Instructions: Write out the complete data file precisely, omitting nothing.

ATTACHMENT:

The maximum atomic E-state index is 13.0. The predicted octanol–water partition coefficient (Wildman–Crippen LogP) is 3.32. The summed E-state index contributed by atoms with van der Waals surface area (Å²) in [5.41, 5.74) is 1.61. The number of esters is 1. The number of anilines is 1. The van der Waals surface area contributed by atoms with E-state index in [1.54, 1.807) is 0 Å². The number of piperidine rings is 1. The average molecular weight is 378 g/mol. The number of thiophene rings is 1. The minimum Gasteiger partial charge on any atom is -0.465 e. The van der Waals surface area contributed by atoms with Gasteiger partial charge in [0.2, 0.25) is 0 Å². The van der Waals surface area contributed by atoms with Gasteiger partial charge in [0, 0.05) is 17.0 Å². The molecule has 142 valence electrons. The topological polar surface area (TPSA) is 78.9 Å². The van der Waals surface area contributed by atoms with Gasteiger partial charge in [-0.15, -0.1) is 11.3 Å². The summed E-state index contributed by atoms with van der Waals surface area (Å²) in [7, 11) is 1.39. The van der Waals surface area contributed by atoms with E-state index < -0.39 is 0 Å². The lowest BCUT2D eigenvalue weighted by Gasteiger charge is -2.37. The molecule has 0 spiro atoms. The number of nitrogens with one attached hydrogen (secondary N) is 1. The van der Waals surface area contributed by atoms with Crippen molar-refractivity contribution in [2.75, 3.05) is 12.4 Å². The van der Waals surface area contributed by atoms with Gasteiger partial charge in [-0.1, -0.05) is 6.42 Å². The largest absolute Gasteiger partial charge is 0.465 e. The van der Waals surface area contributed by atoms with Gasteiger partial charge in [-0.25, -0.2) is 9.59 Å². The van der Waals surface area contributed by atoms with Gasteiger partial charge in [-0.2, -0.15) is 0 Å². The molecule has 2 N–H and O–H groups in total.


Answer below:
The maximum atomic E-state index is 13.0. The predicted octanol–water partition coefficient (Wildman–Crippen LogP) is 3.32. The summed E-state index contributed by atoms with van der Waals surface area (Å²) in [5.41, 5.74) is 1.61. The number of esters is 1. The number of anilines is 1. The van der Waals surface area contributed by atoms with E-state index in [1.54, 1.807) is 0 Å². The number of piperidine rings is 1. The average molecular weight is 378 g/mol. The number of thiophene rings is 1. The minimum Gasteiger partial charge on any atom is -0.465 e. The van der Waals surface area contributed by atoms with Gasteiger partial charge in [0.2, 0.25) is 0 Å². The van der Waals surface area contributed by atoms with Gasteiger partial charge in [0, 0.05) is 17.0 Å². The molecule has 142 valence electrons. The topological polar surface area (TPSA) is 78.9 Å². The van der Waals surface area contributed by atoms with Gasteiger partial charge in [-0.15, -0.1) is 11.3 Å². The summed E-state index contributed by atoms with van der Waals surface area (Å²) in [7, 11) is 1.39. The van der Waals surface area contributed by atoms with E-state index < -0.39 is 0 Å². The lowest BCUT2D eigenvalue weighted by Gasteiger charge is -2.37. The molecule has 0 spiro atoms. The number of nitrogens with one attached hydrogen (secondary N) is 1. The van der Waals surface area contributed by atoms with Crippen molar-refractivity contribution in [2.75, 3.05) is 12.4 Å². The van der Waals surface area contributed by atoms with Gasteiger partial charge in [-0.1, -0.05) is 6.42 Å². The largest absolute Gasteiger partial charge is 0.465 e. The van der Waals surface area contributed by atoms with Gasteiger partial charge in [-0.25, -0.2) is 9.59 Å². The van der Waals surface area contributed by atoms with Gasteiger partial charge in [-0.2, -0.15) is 0 Å². The molecule has 2 N–H and O–H groups in total.